Talitha turned four in June. She would have been starting Reception at school this week. She isn’t going to. We didn’t apply for a school place.
We started talking about home educating early in my pregnancy with her. It was something that had appealed to me for a long time. I knew homeschooling families and was not exactly thrilled with my own school experience.
Laurence, on the other hand, had gone to boarding school and looked back on it mostly fondly. So he took a little time to come around to the idea. Once he had, though, that was it. He’s not just supportive of me taking it on. It’s a choice we’ve made for our family together.
I’ve been asked a lot recently about why we want to home educate. Some who ask are just being friendly or polite, others are curious and some are even considering it as something they might like to do.
I know on days where I feel overstretched from not having had enough time on my own (or not organising life enough), I end up wondering whether this is something I really want too. So I thought it made sense to collect some thoughts here. It’s not at all meant to be an argument against anyone else choosing school. This is just where we are these days.
I don’t want short snatches of time with my kids, the leftovers of the day when we’re either rushing out the door or they’re tired and grumpy. Talitha already returns from a day with her grandparents telling me that she can’t remember anything she’s done. We also don’t want our children to grow up with that drastic degree of separation from each other.
We want to be the ones who enjoy seeing them delight in learning new things and helping them get to wherever they’re going. I think the fact that this is something we want is a good reason in itself. I could write a hundred reasons to home educate but if the prospect of it didn’t excite us, there’d be no point in pursuing it.
We don’t want them to spend more of these short years with strangers in institutions than with their family. I know that home educating parents often call all this time together the best and worst bit of the gig. I’ll take the best with the worst. A year at a time, at least.
Since “socialisation” is one of the first concerns most people raise when home education comes up in conversation, it may come as a surprise that this is actually a major part of why we’re choosing to do this.
Having plugged into the active home ed community here in Bristol this past year, we’ve seen kids of different ages playing and working on things together. A classroom of however many peers all the same age just can’t match this. Older and younger kids have so much to offer and learn from each other.
We also love that we can help facilitate that socialisation. It may be that someone needs more time at home, feeling burned out from too much interaction. A conflict might call for a grown up to help kids to talk through feelings. We can decide as a family whether groups or activities are working for everyone.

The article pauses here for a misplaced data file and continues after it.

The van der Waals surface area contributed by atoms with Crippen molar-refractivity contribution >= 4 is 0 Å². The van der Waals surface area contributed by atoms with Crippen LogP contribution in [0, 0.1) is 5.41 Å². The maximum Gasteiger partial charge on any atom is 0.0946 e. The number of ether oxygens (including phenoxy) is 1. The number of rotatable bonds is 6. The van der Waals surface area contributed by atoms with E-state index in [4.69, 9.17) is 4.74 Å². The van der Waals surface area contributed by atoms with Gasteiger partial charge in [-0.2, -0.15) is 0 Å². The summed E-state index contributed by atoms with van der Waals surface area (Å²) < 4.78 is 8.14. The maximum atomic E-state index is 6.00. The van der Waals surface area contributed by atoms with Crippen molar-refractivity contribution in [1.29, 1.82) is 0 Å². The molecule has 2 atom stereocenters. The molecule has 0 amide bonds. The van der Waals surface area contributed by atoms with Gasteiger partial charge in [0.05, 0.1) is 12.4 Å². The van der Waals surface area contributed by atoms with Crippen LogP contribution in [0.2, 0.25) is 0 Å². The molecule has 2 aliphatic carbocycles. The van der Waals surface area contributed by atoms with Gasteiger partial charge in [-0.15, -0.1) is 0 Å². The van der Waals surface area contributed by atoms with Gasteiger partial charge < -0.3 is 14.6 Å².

And although Talitha’s need to be with other children has shot up madly over the past year (I mostly wake up to the tune of “Where are we going today? Who are we seeing?”), I can see that she still has a strong need to spend a lot of time with us. Of course, this will change as she gets older but, for now, it doesn’t take much to tick the “time with my friends” box.
Quality of learning
We want our children to be able to progress at their own pace, in their own style and to dedicate more time to their passions. A lot of time is wasted in schools.
With lessons pitched at the average ability, a lot of material to cover and big classes, it’s easy to see that a child at home might get a lot more done in a shorter time. They may also get more time to spend on something they’re deeply interested in.
If there’s a struggle then we can quicker pick up on it and work out a way through it together, whether it’s approaching something differently or dropping it for a time, or altogether.
We can also expose them to more of what we hope they’ll learn. For instance, as Christians we want to give our children an education rooted in the Bible and prayer. It’s important to us that they learn lots about the Caribbean since I’m from Trinidad and Tobago and Laurence’s mother is from Jamaica.
Life spent outdoors as much as possible factors in here too as we want our kids to grow up strongly connected to nature, having spent more time running around in woods and fields than sitting at desks.
I’m sure our thoughts and feelings will change over time. Hopefully, I’ll have more reasons to add in the coming years. Or maybe we’ll change our minds about what direction we’re taking. That would be OK too. For now, we’re enjoying the freedom to choose.